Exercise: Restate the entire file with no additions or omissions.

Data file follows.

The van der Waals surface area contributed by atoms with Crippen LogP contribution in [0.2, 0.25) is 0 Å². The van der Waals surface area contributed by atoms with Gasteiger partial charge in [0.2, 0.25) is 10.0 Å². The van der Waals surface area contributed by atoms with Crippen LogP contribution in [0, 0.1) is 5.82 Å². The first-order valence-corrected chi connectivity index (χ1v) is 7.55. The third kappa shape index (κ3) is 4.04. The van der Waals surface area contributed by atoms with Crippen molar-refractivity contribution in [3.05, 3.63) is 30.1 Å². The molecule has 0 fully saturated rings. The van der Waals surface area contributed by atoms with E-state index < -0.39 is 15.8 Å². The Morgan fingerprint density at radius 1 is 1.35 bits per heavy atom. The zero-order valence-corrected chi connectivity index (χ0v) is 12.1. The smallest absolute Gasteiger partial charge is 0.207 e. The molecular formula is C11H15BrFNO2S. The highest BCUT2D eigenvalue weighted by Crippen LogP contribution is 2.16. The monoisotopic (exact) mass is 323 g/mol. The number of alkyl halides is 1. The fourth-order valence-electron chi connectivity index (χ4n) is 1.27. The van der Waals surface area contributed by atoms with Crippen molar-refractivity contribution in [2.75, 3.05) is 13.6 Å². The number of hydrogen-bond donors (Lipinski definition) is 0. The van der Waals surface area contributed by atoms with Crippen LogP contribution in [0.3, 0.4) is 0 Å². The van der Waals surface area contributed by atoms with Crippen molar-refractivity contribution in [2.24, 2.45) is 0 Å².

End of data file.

The van der Waals surface area contributed by atoms with Crippen LogP contribution in [0.2, 0.25) is 0 Å². The van der Waals surface area contributed by atoms with Gasteiger partial charge in [0.2, 0.25) is 10.0 Å². The van der Waals surface area contributed by atoms with Crippen LogP contribution in [0, 0.1) is 5.82 Å². The first-order valence-corrected chi connectivity index (χ1v) is 7.55. The third kappa shape index (κ3) is 4.04. The van der Waals surface area contributed by atoms with Crippen molar-refractivity contribution in [3.05, 3.63) is 30.1 Å². The molecule has 0 fully saturated rings. The van der Waals surface area contributed by atoms with E-state index < -0.39 is 15.8 Å². The Morgan fingerprint density at radius 1 is 1.35 bits per heavy atom. The zero-order valence-corrected chi connectivity index (χ0v) is 12.1. The smallest absolute Gasteiger partial charge is 0.207 e. The molecular formula is C11H15BrFNO2S. The highest BCUT2D eigenvalue weighted by Crippen LogP contribution is 2.16. The monoisotopic (exact) mass is 323 g/mol. The number of alkyl halides is 1. The fourth-order valence-electron chi connectivity index (χ4n) is 1.27. The van der Waals surface area contributed by atoms with Crippen molar-refractivity contribution in [2.75, 3.05) is 13.6 Å². The number of hydrogen-bond donors (Lipinski definition) is 0. The van der Waals surface area contributed by atoms with Crippen LogP contribution in [0.3, 0.4) is 0 Å². The van der Waals surface area contributed by atoms with Crippen molar-refractivity contribution in [2.24, 2.45) is 0 Å².